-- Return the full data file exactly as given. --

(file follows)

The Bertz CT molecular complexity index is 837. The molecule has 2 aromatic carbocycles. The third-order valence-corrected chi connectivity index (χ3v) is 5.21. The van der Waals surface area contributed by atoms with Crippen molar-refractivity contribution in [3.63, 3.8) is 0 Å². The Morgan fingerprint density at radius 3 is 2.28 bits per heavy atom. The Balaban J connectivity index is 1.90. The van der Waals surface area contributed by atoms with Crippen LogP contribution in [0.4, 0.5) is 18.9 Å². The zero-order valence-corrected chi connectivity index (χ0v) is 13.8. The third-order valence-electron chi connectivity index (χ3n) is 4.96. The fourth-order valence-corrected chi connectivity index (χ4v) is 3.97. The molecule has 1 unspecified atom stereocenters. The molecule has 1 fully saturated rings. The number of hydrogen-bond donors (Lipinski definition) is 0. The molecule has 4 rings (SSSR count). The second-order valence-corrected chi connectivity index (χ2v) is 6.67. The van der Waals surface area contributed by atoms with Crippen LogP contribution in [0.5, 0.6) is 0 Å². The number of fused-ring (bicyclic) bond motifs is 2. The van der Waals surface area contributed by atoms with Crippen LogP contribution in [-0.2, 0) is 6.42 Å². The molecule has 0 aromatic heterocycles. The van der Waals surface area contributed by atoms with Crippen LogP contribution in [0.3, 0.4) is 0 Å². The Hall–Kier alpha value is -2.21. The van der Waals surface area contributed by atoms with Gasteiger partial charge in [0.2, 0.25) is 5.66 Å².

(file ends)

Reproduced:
The Bertz CT molecular complexity index is 837. The molecule has 2 aromatic carbocycles. The third-order valence-corrected chi connectivity index (χ3v) is 5.21. The van der Waals surface area contributed by atoms with Crippen molar-refractivity contribution in [3.63, 3.8) is 0 Å². The Morgan fingerprint density at radius 3 is 2.28 bits per heavy atom. The Balaban J connectivity index is 1.90. The van der Waals surface area contributed by atoms with Crippen LogP contribution in [0.4, 0.5) is 18.9 Å². The zero-order valence-corrected chi connectivity index (χ0v) is 13.8. The third-order valence-electron chi connectivity index (χ3n) is 4.96. The fourth-order valence-corrected chi connectivity index (χ4v) is 3.97. The molecule has 1 unspecified atom stereocenters. The molecule has 1 fully saturated rings. The number of hydrogen-bond donors (Lipinski definition) is 0. The molecule has 4 rings (SSSR count). The second-order valence-corrected chi connectivity index (χ2v) is 6.67. The van der Waals surface area contributed by atoms with Crippen LogP contribution in [0.5, 0.6) is 0 Å². The number of fused-ring (bicyclic) bond motifs is 2. The van der Waals surface area contributed by atoms with Crippen LogP contribution in [-0.2, 0) is 6.42 Å². The molecule has 0 aromatic heterocycles. The van der Waals surface area contributed by atoms with Crippen LogP contribution in [0.3, 0.4) is 0 Å². The Hall–Kier alpha value is -2.21. The van der Waals surface area contributed by atoms with Gasteiger partial charge in [0.2, 0.25) is 5.66 Å².